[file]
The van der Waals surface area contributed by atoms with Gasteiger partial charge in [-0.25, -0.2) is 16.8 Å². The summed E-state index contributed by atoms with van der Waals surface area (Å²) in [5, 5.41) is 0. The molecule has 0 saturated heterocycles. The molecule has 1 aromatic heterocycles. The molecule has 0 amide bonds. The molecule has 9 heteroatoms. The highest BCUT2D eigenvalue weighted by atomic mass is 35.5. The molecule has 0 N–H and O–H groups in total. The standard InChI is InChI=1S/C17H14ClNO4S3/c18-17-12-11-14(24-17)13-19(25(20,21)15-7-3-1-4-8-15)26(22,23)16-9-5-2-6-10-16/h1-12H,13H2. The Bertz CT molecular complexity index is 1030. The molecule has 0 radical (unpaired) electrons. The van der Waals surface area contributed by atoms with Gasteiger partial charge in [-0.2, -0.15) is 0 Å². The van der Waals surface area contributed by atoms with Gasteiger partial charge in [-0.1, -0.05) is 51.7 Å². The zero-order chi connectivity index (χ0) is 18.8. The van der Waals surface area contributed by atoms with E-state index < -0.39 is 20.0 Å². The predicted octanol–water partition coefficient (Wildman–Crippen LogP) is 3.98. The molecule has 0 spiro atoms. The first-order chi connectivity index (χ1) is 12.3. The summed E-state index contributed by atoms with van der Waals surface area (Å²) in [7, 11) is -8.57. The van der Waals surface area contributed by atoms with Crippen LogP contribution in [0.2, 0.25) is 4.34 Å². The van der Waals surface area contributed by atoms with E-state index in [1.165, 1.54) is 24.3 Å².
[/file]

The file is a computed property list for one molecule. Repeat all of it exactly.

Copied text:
The van der Waals surface area contributed by atoms with Gasteiger partial charge in [-0.25, -0.2) is 16.8 Å². The summed E-state index contributed by atoms with van der Waals surface area (Å²) in [5, 5.41) is 0. The molecule has 0 saturated heterocycles. The molecule has 1 aromatic heterocycles. The molecule has 0 amide bonds. The molecule has 9 heteroatoms. The highest BCUT2D eigenvalue weighted by atomic mass is 35.5. The molecule has 0 N–H and O–H groups in total. The standard InChI is InChI=1S/C17H14ClNO4S3/c18-17-12-11-14(24-17)13-19(25(20,21)15-7-3-1-4-8-15)26(22,23)16-9-5-2-6-10-16/h1-12H,13H2. The Bertz CT molecular complexity index is 1030. The molecule has 0 radical (unpaired) electrons. The van der Waals surface area contributed by atoms with Gasteiger partial charge in [-0.2, -0.15) is 0 Å². The van der Waals surface area contributed by atoms with Gasteiger partial charge in [-0.1, -0.05) is 51.7 Å². The zero-order chi connectivity index (χ0) is 18.8. The van der Waals surface area contributed by atoms with E-state index < -0.39 is 20.0 Å². The predicted octanol–water partition coefficient (Wildman–Crippen LogP) is 3.98. The molecule has 0 spiro atoms. The first-order chi connectivity index (χ1) is 12.3. The summed E-state index contributed by atoms with van der Waals surface area (Å²) in [7, 11) is -8.57. The van der Waals surface area contributed by atoms with Crippen LogP contribution in [0.2, 0.25) is 4.34 Å². The van der Waals surface area contributed by atoms with E-state index in [1.165, 1.54) is 24.3 Å².